July 28, 2010— -- Imagine for a moment, you and your friend are having dinner in a small restaurant and suddenly your friend stops breathing and collapses on the floor. You yell out for someone to call '911.' But then what?
Precious seconds, even minutes might be wasted while you're waiting for emergency medical services (EMS) to arrive. And for many it may mean the difference between life and death.
According to the American Heart Association, providing cardiopulmonary resuscitation (CPR) – a combination of mouth-to-mouth breathing and chest compressions -- immediately after sudden cardiac arrest can double or triple a victim's chance of survival. However, less than one-third of those who suffer sudden cardiac arrest outside of a hospital receive CPR from a bystander.
"I think there's some fear of getting it wrong," said Dr. Richard Page, former president of the Heart Rhythm Society, and current chair of the Department of Medicine, University of Wisconsin.
Two new studies published Wednesday in the New England Journal of Medicine suggest that if you're not sure how to properly administer CPR, chest compressions alone may be as effective, if not more effective, than the traditional CPR which calls for both chest pumping and rescue breathing.
In both studies, bystanders followed instructions given over the phone by emergency medical dispatchers. In the first study, emergency dispatchers in Seattle and King County, WA. advised bystanders to give 981 patients chest compressions alone, and 960 were given chest compressions and rescue breathing. Researchers found approximately the same number of people in each group survived to reach the hospital.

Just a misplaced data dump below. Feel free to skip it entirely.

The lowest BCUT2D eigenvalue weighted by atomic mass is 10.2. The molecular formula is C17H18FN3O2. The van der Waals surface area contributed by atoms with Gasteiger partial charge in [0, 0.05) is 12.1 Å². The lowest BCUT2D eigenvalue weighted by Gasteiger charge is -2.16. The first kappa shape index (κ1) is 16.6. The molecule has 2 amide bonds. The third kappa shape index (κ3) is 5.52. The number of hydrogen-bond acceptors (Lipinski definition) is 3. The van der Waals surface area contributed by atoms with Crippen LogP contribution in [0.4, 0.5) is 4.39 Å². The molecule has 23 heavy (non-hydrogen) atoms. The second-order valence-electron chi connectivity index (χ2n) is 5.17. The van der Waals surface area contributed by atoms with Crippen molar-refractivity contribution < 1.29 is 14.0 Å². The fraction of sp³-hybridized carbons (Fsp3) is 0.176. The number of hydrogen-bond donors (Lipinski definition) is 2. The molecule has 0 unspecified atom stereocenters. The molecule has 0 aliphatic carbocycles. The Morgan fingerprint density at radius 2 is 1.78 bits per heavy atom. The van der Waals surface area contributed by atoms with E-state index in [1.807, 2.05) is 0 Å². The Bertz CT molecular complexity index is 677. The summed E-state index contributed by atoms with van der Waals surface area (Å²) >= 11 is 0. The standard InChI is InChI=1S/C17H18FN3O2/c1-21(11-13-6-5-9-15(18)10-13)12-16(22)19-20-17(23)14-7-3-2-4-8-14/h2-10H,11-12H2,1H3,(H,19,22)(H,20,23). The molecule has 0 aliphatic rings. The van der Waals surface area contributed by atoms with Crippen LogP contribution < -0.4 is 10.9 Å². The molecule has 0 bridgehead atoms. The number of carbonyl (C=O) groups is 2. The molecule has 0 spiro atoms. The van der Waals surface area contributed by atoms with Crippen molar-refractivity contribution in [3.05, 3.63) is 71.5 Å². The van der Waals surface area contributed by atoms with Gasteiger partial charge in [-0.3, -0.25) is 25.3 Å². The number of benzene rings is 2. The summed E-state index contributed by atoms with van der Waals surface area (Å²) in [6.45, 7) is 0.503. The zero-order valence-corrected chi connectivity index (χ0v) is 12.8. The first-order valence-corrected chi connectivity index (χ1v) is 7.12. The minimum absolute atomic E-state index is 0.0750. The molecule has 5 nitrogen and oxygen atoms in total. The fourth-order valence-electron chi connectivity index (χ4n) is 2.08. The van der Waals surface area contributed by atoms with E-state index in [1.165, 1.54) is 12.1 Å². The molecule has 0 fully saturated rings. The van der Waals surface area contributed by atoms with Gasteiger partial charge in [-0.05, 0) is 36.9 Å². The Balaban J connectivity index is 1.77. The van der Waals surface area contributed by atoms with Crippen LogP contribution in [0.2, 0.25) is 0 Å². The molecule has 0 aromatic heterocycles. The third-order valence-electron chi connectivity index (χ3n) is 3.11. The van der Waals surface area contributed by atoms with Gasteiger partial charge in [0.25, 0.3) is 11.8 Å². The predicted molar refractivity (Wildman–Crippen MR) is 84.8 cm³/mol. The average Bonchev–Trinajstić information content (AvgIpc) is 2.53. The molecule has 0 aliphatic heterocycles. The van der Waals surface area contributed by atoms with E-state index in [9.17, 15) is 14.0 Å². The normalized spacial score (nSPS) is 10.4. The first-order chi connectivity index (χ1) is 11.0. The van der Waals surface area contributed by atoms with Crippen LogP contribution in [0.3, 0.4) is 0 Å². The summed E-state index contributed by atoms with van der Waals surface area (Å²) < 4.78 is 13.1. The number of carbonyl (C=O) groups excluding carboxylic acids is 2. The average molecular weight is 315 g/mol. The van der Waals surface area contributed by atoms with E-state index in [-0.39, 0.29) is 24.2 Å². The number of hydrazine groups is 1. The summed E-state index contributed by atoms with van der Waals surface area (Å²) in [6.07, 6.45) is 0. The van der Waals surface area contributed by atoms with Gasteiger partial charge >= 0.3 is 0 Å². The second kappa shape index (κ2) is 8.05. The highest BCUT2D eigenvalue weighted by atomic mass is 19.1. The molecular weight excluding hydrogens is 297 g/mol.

The other study looked at 620 patients in Sweden who received just chest compressions and 656 patients who had standard CPR. The study found the same number of people in each group survived after one month.
Bystander CPR is designed to buy time until trained professionals arrive on the scene. Many experts said some inexperienced rescuers who try to perform mouth-to-mouth breathing may take valuable time away from urgently needed continuous chest compressions.
"If I'm laying here and we're waiting for the defibrillator to arrive, I don't need oxygen [right away], I need circulation of the air I have to my vital organs," said Page. "As you push hard and fast, you are moving air."
Many people inexperienced in CPR interrupt each set of chest compressions for an average of 16 seconds while they deliver the recommended "2 quick breaths," according to a 2007 article published in "Circulation."
According to Dr. Michael Sayre, associate professor of emergency medicine at Ohio State University, rescue breathing is not appropriate in all first aid situations and may waste time especially if done by someone inexperienced in traditional CPR.
"Providing instructions in mouth-to-mouth breathing over the telephone is difficult. It's hard to get somebody to really do it and actually deliver enough air to make a difference," said Sayre. "I think it can help in cases like drowning, and I would advocate providing instructions in those sorts of circumstances. But for most people, they really don't need air, they just need someone pushing on their chest and acting like an artificial heart for them."